I have to open this very belated post with an admission, I've neglected this blog most shamefully. No doubt readers (if there are any left) have written Castles of Tin off as just another blog abandoned without a clue why, consigned to the dustbin of the internet.
Suffice to say that I'm still alive and kicking but went through months of a deep funk where I couldn't summon the motivation to work on any of my numerous half baked projects. Yes, I dabbled with this and that but accomplished little worthy of actually putting together a blog post. I also dropped out of the blogosphere - a tactical error in denying myself the inspirational effect of viewing other's work.
Personally I've been doing well enough. Although an unwelcome occurrence this year was the onset of a slight tremor in my left hand. I had it checked out, the neurologist said it didn't herald the onset of some degenerative disease like Parkinson's and for that I'm grateful. That said, it's impacted the painting a bit. Although I'm right handed, holding the object in my left hand can make for a shaky target. It seems to wax and wane, perhaps I don't have the precision of old but I can still paint !
Oddly, what got me back on track was the gift of a Lego Speed Champions kit from my stepson. The car is an Audi Prototype racer, in truth not a great replica (not to mention to mention the P1 cars are Batmobile ugly these days anyway). But I did readily see the appeal of Lego. That is something American kids growing up in the 50's missed out on. We had to make do with Lincoln Logs or Erector Sets.
Naturally, I got interested in the military side of things. Lego themselves are a peaceable sort of toy company, but plenty of others have stepped in to fill the void. And I discovered a whole new world of Lego military groups on Flickr. Certainly a most vibrant community although you're inclined to encounter a few of the same sort of button-counting pendants who frequent wargaming forums, in this case laughably critiquing toy figurines for small inaccuracies in their kit.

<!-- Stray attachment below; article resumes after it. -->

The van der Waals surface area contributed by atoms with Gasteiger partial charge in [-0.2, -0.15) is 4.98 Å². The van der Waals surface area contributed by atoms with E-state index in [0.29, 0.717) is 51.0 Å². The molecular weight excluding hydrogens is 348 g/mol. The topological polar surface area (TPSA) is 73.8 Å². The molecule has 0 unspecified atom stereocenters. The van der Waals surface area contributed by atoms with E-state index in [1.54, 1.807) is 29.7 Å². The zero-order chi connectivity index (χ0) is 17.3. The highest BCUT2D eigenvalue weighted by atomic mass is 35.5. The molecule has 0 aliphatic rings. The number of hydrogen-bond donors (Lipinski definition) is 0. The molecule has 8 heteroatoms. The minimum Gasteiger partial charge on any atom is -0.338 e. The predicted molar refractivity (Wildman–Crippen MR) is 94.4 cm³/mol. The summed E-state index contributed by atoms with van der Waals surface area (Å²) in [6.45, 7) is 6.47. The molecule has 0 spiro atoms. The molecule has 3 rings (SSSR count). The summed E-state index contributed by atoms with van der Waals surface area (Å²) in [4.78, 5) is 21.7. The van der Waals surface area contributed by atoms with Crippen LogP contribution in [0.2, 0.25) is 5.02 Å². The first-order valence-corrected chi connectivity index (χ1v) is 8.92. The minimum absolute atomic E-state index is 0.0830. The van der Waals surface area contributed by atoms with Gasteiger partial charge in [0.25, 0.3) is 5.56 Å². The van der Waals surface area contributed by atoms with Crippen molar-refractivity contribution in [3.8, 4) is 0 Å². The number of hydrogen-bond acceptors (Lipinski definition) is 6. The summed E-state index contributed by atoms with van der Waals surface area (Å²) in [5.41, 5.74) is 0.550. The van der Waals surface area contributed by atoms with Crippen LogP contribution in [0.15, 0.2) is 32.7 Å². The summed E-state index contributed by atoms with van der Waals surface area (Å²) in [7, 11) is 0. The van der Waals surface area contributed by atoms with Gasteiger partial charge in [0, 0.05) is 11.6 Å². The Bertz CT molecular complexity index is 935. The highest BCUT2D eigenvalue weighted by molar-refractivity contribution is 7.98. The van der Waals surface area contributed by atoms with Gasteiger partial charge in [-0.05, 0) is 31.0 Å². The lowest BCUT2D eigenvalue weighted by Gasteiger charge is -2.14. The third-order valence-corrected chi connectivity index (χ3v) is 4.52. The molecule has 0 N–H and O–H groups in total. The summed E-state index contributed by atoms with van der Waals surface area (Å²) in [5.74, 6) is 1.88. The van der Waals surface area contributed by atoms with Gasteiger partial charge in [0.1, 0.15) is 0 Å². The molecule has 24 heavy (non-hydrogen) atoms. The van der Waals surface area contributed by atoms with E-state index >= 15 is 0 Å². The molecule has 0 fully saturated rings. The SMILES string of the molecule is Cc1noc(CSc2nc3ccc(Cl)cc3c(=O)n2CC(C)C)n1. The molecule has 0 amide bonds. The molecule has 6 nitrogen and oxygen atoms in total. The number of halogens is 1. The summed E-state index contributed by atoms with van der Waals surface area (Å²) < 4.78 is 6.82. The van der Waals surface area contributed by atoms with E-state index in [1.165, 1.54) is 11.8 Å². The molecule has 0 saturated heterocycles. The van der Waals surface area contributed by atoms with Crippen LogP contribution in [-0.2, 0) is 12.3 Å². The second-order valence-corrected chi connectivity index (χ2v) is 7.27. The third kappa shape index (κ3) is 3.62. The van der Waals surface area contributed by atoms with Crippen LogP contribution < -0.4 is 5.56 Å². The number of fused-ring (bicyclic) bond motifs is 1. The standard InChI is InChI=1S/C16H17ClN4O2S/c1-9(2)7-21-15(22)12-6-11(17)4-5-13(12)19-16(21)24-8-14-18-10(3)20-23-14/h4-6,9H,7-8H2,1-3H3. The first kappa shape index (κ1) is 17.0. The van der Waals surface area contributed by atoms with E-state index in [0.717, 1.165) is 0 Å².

|A pink baby awaits the whims of his master
Capped only by the size of your budget, you can build an army from ancient times up to the modern era. At present, there's a lot of gaps in what you can get off the shelf, but the Ancient, Medieval, World Wars and Modern eras are well enough represented. Particularly the modern era, perhaps in part due to the popularity of Call of Duty/Battlefield online video games with young people these days. As you can see below, I've taken a stab at a few different things. And unlike many collectors, I do really enjoy painting the figures.
At present, the modern era is really where it's at with these things. And particularly so given the relatively cheap and plentiful figures and armor kits on Aliexpress and elsewhere on the web. You can buy sets of modern infantry with all their accessories for around $1 per soldier. Turning back the clock to something like Ancient Rome is going to be costlier as once you purchase separate armor, shields and weapons, a single figure will run ~ $5.
My overall objective here is to build up some squads with a few vehicles per side for some toy figure gaming. My project is a variant on Green vs. Tan, with the Aquilonians (almost NATO) vs. the Hyrkanian Empire (almost Russian). Let's look at a few of the Hyrkanians, I've done so far. First up is the basic conversion, out of the box guy on the right, my own version on the left.
Here's the first squad, posed with the Winner anti-tank vehicle, pretty much a BRDM and the T-90 tank.
Now for some Aquilonians, Sluban APC and tank in the background:
|Painted the vehicle, a Lego sacrilege of the first order !
I haven't picked the rule set yet, but I have a number which could fill the bill. Little Cold Wars may well work as well, although these figures look a bit more contemporary.
To sum up, it feels good to revive the blog at long last, and a Happy New Year to all !